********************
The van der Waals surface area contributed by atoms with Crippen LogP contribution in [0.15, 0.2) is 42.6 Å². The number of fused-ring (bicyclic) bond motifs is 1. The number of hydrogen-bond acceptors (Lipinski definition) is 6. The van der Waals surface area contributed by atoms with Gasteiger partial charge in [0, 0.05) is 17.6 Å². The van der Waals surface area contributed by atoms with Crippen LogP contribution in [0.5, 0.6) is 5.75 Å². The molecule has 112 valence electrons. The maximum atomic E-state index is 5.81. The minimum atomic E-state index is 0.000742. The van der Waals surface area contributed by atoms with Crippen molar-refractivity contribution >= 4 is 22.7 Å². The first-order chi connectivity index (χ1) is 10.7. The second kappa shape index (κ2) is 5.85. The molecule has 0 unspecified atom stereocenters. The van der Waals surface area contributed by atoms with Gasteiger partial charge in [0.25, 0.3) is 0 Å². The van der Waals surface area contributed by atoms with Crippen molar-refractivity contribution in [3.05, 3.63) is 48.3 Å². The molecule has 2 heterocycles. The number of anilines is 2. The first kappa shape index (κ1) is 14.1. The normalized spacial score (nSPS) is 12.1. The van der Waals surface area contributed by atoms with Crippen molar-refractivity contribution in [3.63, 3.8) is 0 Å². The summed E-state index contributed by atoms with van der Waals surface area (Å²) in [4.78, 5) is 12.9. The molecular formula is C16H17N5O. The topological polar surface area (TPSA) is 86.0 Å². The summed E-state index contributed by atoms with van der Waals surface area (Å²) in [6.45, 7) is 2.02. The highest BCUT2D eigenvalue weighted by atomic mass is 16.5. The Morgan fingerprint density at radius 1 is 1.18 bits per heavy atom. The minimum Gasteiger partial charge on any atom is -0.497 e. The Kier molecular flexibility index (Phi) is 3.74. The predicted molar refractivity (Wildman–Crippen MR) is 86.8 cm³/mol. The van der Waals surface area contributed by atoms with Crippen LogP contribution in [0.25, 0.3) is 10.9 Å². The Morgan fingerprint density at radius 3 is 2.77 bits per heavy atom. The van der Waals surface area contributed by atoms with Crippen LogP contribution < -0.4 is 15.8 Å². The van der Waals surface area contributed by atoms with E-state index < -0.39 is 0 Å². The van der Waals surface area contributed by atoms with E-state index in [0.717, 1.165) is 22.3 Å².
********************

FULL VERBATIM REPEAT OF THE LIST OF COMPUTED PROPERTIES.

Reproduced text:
The van der Waals surface area contributed by atoms with Crippen LogP contribution in [0.15, 0.2) is 42.6 Å². The number of fused-ring (bicyclic) bond motifs is 1. The number of hydrogen-bond acceptors (Lipinski definition) is 6. The van der Waals surface area contributed by atoms with Gasteiger partial charge in [0, 0.05) is 17.6 Å². The van der Waals surface area contributed by atoms with Crippen LogP contribution in [0.5, 0.6) is 5.75 Å². The molecule has 112 valence electrons. The maximum atomic E-state index is 5.81. The minimum atomic E-state index is 0.000742. The van der Waals surface area contributed by atoms with Crippen molar-refractivity contribution >= 4 is 22.7 Å². The first-order chi connectivity index (χ1) is 10.7. The second kappa shape index (κ2) is 5.85. The molecule has 0 unspecified atom stereocenters. The van der Waals surface area contributed by atoms with Gasteiger partial charge in [0.25, 0.3) is 0 Å². The van der Waals surface area contributed by atoms with Crippen molar-refractivity contribution in [3.05, 3.63) is 48.3 Å². The molecule has 2 heterocycles. The number of anilines is 2. The first kappa shape index (κ1) is 14.1. The normalized spacial score (nSPS) is 12.1. The van der Waals surface area contributed by atoms with Crippen molar-refractivity contribution in [3.63, 3.8) is 0 Å². The summed E-state index contributed by atoms with van der Waals surface area (Å²) in [4.78, 5) is 12.9. The molecular formula is C16H17N5O. The topological polar surface area (TPSA) is 86.0 Å². The summed E-state index contributed by atoms with van der Waals surface area (Å²) in [6.45, 7) is 2.02. The highest BCUT2D eigenvalue weighted by atomic mass is 16.5. The Morgan fingerprint density at radius 1 is 1.18 bits per heavy atom. The minimum Gasteiger partial charge on any atom is -0.497 e. The Kier molecular flexibility index (Phi) is 3.74. The predicted molar refractivity (Wildman–Crippen MR) is 86.8 cm³/mol. The van der Waals surface area contributed by atoms with Crippen LogP contribution in [0.25, 0.3) is 10.9 Å². The Morgan fingerprint density at radius 3 is 2.77 bits per heavy atom. The van der Waals surface area contributed by atoms with Crippen LogP contribution < -0.4 is 15.8 Å². The van der Waals surface area contributed by atoms with E-state index < -0.39 is 0 Å². The van der Waals surface area contributed by atoms with E-state index in [0.717, 1.165) is 22.3 Å².